Most of us get defensive and angry when our goals are frustrated or when we feel attacked by other people. Anger is normal, and it should be expressed: failing to express anger, and bottling it up, can build feelings of intense frustration and eventually lead to depression. However, if in your case being angry regularly turns into “losing your temper”, and if this is the only way you know how to deal with criticism and problems, it will not only damage your reputation and personal relationships but also cause stress-related diseases.
Aggression is not the same as assertiveness
Working with, or living with, someone who regularly loses their temper is extremely unpleasant and demoralising: it’s hard to trust a person when you are constantly worrying that they will turn on you and unleash their anger, often unpredictably. Don’t make the mistake of confusing fear with genuine feelings of respect: your employees are almost certainly looking for another job. And if you are looking for promotion, it is unlikely to happen: a good manager is assertive but not aggressive; a good listener and not a shouter.
However, the good news is that there are ways to help control anger and even channel it into a positive force, helping you explore problems more effectively and find real solutions. So next time you feel your temper rising, try the following:
- Stop. Don’t say anything. Breathe deeply, then silently count to ten. This will really help calm you down and relax. And it means you won’t just say the first thing that comes into your head – something you may regret later.
- You’re in control. Losing your temper may feel good at the time, but it won’t help in the long run – in fact, it will probably weaken your position and make you feel bad about yourself. Remember that you will command more respect if you stay calm, and that assertiveness and authority have nothing to do with loud aggressiveness.
- Take a break. If possible, say that you need some time to consider what has just been said, and arrange to meet again later. This will give you time to calm down, collect your thoughts and respond rationally. During this “time out”, try to do something physical to release your anger and frustration – for example, go for a short walk around the block. Repeat a calming phrase to yourself, like, “Keep calm,” or “Take it easy,” “Relax,” or “This too will pass.” When you come back, you will feel calmer and more positive.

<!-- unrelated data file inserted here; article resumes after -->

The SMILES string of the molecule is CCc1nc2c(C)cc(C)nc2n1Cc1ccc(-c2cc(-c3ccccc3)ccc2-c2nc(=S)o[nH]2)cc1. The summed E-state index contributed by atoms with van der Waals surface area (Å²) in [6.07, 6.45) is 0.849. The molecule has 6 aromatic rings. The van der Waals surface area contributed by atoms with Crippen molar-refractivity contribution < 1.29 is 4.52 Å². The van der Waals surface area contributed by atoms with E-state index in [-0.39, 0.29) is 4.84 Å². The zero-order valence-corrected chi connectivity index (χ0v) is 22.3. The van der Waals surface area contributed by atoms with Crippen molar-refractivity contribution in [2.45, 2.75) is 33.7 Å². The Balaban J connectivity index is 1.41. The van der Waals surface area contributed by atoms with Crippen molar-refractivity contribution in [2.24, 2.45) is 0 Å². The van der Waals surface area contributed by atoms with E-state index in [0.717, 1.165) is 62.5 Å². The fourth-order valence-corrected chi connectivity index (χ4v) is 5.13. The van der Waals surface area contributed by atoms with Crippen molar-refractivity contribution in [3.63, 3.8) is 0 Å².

- Win time. If you can’t go for a walk, reduce the tension by saying, “I’m not quite sure I’ve understood what you’re saying,” or, “Could you explain to me again what you mean?” This delaying tactic puts the ball in their court and stops you going on the offensive. Remember, staying calm and listening does not mean you aren’t in control.
- Don’t take it personally. Other people are not necessarily trying to annoy you on purpose. Difficult situations are simply part of the complex fabric of our lives, so approach them objectively. For example, it’s possible that your work was criticised because it simply wasn’t good enough; it was probably not intended as an attack on you personally or your ability in general.
- Remember. Different people have different standards, values and goals in life. Is there a good reason why they should conform to your standards? If so, tell them. Do you have unreasonable expectations? Maybe you should modify them. People who have strict standards for themselves tend to impose them on other people and then tend to react angrily when they don’t conform. Maybe you need to reassess your expectations for yourself. Sometimes you just have to accept the world the way it is.
- Think. Choose your words carefully. We often come to regret words spoken in anger, and in a professional situation particularly this is not going to help your reputation.
- Move on. Yes, you’re angry, but instead of wallowing in self-pity and anger, try to find a solution to the problem. Have your employees missed yet another deadline? Think before you shout. Is it really because they are lazy? Or are there real problems in the workflow? Are they unmotivated? Underpaid? Working weekends without any bonus or time off? Instead of working yourself into a rage, try to consider how you could help the situation, perhaps by praising their efforts more, or taking them out for lunch or a drink when a rushed job is complete. Take your angry feelings and channel the energy into solutions which benefit everyone. Similarly, if you are an employee, don’t bottle up your frustrations until you explode and shout at your boss – which could jeopardise your job. Instead, as soon as you start feeling angry, ask your boss for a private meeting and explain what you are feeling. If your boss is consistently unsympathetic and unhelpful, don’t waste time in negative thoughts: either accept the situation and try to make the best of it, or take action and start looking for another job. Either way, remember: losing your temper is only going to make it worse.
- See it with a sense of humour. Though this may not always be appropriate, a laugh will often help defuse tension.